U.S. Supreme Court

Scalia and Kagan appear most skeptical about DNA collection from arrestees

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Justice Antonin Scalia appeared unimpressed with the statistics on Tuesday when the U.S. Supreme Court debated the constitutionality of collecting DNA samples from those arrested for serious crimes.

Scalia commented after Maryland’s chief deputy attorney general, Katherine Winfree, offered some statistics, report the National Law Journal, the New York Times and the Washington Post. Winfree said that, since 2009, the state’s DNA collection law had resulted in in 225 matches, 75 prosecutions and 42 convictions. The law, like those on the books in about half the states, does not require a search warrant before DNA is collected from arrestees.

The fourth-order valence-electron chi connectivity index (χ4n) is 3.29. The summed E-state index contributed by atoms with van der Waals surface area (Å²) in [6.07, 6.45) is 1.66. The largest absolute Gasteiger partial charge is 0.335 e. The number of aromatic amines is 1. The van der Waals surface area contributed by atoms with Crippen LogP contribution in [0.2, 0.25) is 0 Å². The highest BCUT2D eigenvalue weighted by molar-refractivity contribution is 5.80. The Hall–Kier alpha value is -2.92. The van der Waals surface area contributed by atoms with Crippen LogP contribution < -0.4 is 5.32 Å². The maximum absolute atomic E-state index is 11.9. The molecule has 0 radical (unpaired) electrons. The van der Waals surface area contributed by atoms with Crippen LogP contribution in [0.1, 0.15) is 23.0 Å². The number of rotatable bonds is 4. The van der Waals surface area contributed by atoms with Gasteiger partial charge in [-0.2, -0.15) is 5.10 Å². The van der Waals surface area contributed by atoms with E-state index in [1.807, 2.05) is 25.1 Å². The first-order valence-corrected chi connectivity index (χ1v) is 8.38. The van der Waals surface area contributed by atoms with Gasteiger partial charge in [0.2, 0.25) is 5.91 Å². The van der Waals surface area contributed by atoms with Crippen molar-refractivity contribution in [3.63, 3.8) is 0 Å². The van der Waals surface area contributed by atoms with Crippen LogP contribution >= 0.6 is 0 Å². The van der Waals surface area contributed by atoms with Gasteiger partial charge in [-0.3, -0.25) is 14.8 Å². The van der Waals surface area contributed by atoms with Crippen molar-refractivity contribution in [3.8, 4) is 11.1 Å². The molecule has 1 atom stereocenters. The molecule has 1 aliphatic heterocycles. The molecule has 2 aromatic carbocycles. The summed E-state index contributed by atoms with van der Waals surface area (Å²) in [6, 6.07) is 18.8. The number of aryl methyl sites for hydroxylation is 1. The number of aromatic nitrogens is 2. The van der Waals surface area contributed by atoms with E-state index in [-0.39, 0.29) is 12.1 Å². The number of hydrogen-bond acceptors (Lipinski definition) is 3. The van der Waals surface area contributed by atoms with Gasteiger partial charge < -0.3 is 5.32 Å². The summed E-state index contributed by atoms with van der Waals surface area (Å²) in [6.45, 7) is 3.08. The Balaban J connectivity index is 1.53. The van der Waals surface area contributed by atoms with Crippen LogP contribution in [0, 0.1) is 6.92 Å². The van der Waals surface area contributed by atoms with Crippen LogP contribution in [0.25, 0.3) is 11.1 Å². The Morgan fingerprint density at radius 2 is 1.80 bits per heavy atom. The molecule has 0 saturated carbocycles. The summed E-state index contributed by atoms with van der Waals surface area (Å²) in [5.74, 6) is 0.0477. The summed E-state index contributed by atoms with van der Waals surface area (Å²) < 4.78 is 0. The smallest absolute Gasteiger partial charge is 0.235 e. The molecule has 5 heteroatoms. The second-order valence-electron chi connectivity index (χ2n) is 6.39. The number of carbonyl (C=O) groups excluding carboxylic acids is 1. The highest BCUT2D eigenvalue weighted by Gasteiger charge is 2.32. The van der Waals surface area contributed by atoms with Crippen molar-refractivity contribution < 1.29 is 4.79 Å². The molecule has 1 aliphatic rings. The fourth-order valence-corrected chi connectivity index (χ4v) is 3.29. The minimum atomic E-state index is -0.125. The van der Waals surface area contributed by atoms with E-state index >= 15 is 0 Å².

At that point, “Scalia pounced,” according to the Post account. “Well, that’s really good,” Scalia said. “I’ll bet if you conducted a lot of unreasonable searches and seizures, you’d get more convictions, too. That proves absolutely nothing.”

The argument produced unusual coalitions among justices of differing ideologies, the Post says. Scalia and Justice Elena Kagan were most critical of the Maryland statute, while Justices Samuel A. Alito Jr. and Justice Stephen G. Breyer were most supportive. Alito called the case “perhaps the most important criminal procedure case that this court has heard in decades.”

The defendant in the case, Alonzo King Jr., was linked to a 2003 rape after police swabbed his cheek for DNA following a 2009 assault arrest. The case is Maryland v. King.

Prior coverage:

ABAJournal.com: “Chemerinsky: Does the Fourth Amendment still fit the 21st Century?”

ABAJournal.com: “Supreme Court to Decide if Police Can Take DNA from Suspects Arrested for Serious Crimes”

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